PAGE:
Five years ago, I agreed to accompany a friend of mine to go and listen to an Egyptian band play live at a jazz club called After Eight located in Downtown Cairo. Wust El Balad (coincidentally ‘downtown’ in Arabic) was still a name not yet popular amongst the jazz-loving Egyptian crowd of the day, and truth be told I had never heard of them or their music before. But I have since clearly recalled that night without regret, and being fantastic live performers, the members of Wust El Balad lend a certain quality and passion to the stage that is no longer common in today’s local talent aside from that found on the underground circuit based at the American University of Cairo. (The Marbleheads are amongst the most notable of the new movement. Very talented musicians and guys I personally know and admire, but that’s for another post entirely.) So I was pleasantly surprised when I randomly came across the band again on MySpace recently, inevitably bringing on the nostalgia that their authentically Cairene sound evokes so naturally.
Formed in 1999 and comprised of Adham El Saeid, Hany Adel, Ahmed Omran, Mohammed Gamal Al Din, Ismail Fawzy, Asaad Nessim, Ehab Abdel Hameed and Ahmed Omar, these eight talented individuals from across the country joined together in Downtown Cairo, lending them its name to a new era in a music scene grown dull by cheap soft-porn music videos focused more on scrolling credits and heavy makeup rather than musicianship, vocal talent or anything remotely related to what music ought to be. With every one of them coming from a different musical background (a range spanning across singing, writing and composition, playing a variety of instruments including oud, flute, percussion, piano, Spanish guitar and bass), each brought his own dynamic to the group. They first appeared live at Al Mashrabiya Gallery, followed by their first paid performance at the Berlitz Language Center. Ever since then, WEB have been regular performers at galleries, culture centers, bars, hotels, special events and concerts abroad.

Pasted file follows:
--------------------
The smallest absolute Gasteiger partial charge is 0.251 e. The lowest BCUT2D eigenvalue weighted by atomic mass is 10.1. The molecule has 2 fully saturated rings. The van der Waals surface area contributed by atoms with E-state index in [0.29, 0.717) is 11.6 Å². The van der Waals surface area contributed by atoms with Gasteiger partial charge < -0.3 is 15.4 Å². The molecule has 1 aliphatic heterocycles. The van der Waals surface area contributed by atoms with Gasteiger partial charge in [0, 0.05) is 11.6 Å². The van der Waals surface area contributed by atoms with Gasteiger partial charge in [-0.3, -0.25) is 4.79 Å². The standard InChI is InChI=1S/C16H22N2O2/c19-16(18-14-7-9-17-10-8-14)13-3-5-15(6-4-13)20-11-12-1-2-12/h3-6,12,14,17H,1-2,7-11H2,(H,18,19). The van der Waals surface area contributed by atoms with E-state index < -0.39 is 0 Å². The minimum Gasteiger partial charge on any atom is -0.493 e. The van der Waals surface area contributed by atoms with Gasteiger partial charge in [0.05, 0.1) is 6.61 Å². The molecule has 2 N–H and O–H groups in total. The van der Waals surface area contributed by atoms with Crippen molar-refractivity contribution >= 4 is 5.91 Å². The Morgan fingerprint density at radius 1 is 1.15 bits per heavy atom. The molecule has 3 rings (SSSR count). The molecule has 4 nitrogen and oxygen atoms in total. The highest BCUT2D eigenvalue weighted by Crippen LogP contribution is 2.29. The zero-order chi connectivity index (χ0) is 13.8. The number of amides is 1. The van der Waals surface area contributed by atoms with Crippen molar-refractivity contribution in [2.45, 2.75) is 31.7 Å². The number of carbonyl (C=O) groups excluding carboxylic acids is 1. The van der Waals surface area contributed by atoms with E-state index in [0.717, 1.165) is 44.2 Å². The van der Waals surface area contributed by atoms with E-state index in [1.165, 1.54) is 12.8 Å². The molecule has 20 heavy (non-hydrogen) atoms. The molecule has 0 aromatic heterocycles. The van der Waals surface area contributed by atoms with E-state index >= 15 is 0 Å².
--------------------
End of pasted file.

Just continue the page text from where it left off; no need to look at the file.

WEB’s initial aim was to create music with the ability to reach a widespread audience, not just merely at the high-end establishments that are now common throughout the Egyptian capitol, but rather a more grassroots movement of ‘musicultural’ exposure. Soon enough, they came to be the first band ever to play in the Egyptian street, putting on one of the most acclaimed concerts on Al Alfi Street for the local community during the French festival ‘Les Français aiment l’Egypte’. Today known for their seamless blend of sounds combining traditional Arabic music with a modern and Western twist, their success in making their music as accessible as possible has proven pivotal not only in Cairo, but also around the world. WEB have performed regularly at AUC, the Cairo Jazz Club, and After Eight since 2003, as well as having provided the soundtrack for the film Yum fill amar (Day on the Moon), directed by Khairi Bishara (2002).
Below are four full MP3 samples of their music, along with an official video directed by Amr Salama for their self-titled song ‘Wust el Balad’.
Sarah Badr © MMVII
See also: Wust El Balad – Official Site